Reginald Mitchell was born in Kidsgrove, near Stoke-on-Trent, Staffordshire in 1895. He left school at 16 to take an apprenticeship in a railway works and later studied engineering at night school. In 1917 he joined the Supermarine aviation works at Woolston as personal assistant to the company’s director Hubert Scott-Paine. He made an immediate impact and in 1919 was appointed chief designer. In 1920 he became chief engineer and in 1927, technical director. From 1920 to 1936 he designed 24 types of planes ranging from light aircraft and fighters to flying boats and bombers. Supermarine was primarily a manufacturer of flying boats and many of Mitchell’s earliest designs were in this category, including the ‘S’ series that won the bi-annual Schneider Trophy for the Great Britain team three times in succession from 1927 to 1931. The final plane in this series, the S 6B (image 2), won the 1931 race, thus winning the trophy outright, and later broke the world air speed record.

Mitchell is best remembered for designing the Spitfire fighter plane, which he developed between 1934 and 1936. Many of the technical innovations in the Spitfire had been developed by others, but it was Mitchell who brought them all together in a plane capable of high speeds. The first prototype Spitfire flew in March 1936 at Eastleigh and was judged an immediate success. The RAF immediately ordered 310, and by the end of World War Two almost 23,000 Spitfires had been built. They have been credited with enabling the RAF to gain mastery of the skies, particularly during the early years of the war, thus saving Great Britain from a Nazi invasion. Unfortunately, Mitchell did not live to see them in action - he died of cancer in June 1937, aged just 42.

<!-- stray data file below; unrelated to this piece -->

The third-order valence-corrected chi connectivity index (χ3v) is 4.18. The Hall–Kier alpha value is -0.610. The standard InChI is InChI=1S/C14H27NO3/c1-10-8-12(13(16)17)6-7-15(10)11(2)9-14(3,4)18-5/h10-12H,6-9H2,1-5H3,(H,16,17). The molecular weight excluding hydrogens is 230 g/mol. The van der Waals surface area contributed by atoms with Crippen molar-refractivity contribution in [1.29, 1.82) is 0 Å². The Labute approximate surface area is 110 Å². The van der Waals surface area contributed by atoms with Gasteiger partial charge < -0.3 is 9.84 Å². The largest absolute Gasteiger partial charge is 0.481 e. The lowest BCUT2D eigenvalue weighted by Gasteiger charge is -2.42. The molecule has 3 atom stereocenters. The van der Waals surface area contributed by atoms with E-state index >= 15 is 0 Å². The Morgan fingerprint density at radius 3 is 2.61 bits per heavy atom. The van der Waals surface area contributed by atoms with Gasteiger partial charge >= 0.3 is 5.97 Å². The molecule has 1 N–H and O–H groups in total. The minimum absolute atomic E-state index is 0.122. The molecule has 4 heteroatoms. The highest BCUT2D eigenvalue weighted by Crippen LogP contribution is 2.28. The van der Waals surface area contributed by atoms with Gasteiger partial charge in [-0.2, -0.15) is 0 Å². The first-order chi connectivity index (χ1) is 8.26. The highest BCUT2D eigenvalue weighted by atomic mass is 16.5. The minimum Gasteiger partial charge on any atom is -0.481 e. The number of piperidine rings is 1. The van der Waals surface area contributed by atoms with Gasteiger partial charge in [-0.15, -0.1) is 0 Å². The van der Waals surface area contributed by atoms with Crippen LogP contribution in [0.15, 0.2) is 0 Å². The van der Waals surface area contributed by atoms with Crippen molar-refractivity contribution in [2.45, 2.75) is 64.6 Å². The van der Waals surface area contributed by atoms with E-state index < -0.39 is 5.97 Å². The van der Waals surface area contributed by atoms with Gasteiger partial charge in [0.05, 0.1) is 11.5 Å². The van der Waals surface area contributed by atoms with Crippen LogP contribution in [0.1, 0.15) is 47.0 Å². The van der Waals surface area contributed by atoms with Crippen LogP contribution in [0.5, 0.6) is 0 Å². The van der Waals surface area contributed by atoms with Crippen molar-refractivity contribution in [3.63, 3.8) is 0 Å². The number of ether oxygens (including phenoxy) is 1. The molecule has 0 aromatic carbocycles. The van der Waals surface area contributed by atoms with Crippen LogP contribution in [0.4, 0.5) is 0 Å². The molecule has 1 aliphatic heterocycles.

He first lived in Radstock Road, Woolston, and then with his wife Florence and son Gordon in a house built to his own design in Russell Place in Highfield. His ashes were interred at South Stoneham Cemetery. There are blue plaques in his memory at 2 Russell Place and Hazel Road.

1. Reginald Mitchell

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R. J. Mitchell photographed on the occasion of the presentation to him of the CBE in 1932.

2. Supermarine S6B

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The S6B outside the Supermarine works in Woolston, 1931

Newspaper clippings (available online or in the Local Studies Library):

Widow of famous aircraft designer: Death of Mrs. Florence Mitchell - (Southern Daily Echo, 03/01/1946)
"He was so proud of his dad" - (Southern Daily Echo, 28/07/2009). Report of the death of Gordon Mitchell, Reginald's son. Describes Gordon Mitchell's work to commemorate his father.

Further reading:

Southampton People, by John Edgar Mann, p68-69. (HS/t)
Familiar and Forgotten, by Southampton City Art Gallery. (HS/t)
R. J. Mitchell: World Famous Aircraft Designer, by Gordon Mitchell. (HS/ph)
The Schneider Trophy Races, by Ralph Barker. (HS/ph)
Supermarine Spitfire, by David Oliver. (HS/ph)
Oxford Dictionary of National Biography, 2004, Volume 38.
'A Hampshire Adopted Hero', by Richard Cooke, in Hampshire, Vol. 46, No. 11, September 2006, p28-30, (H/y)


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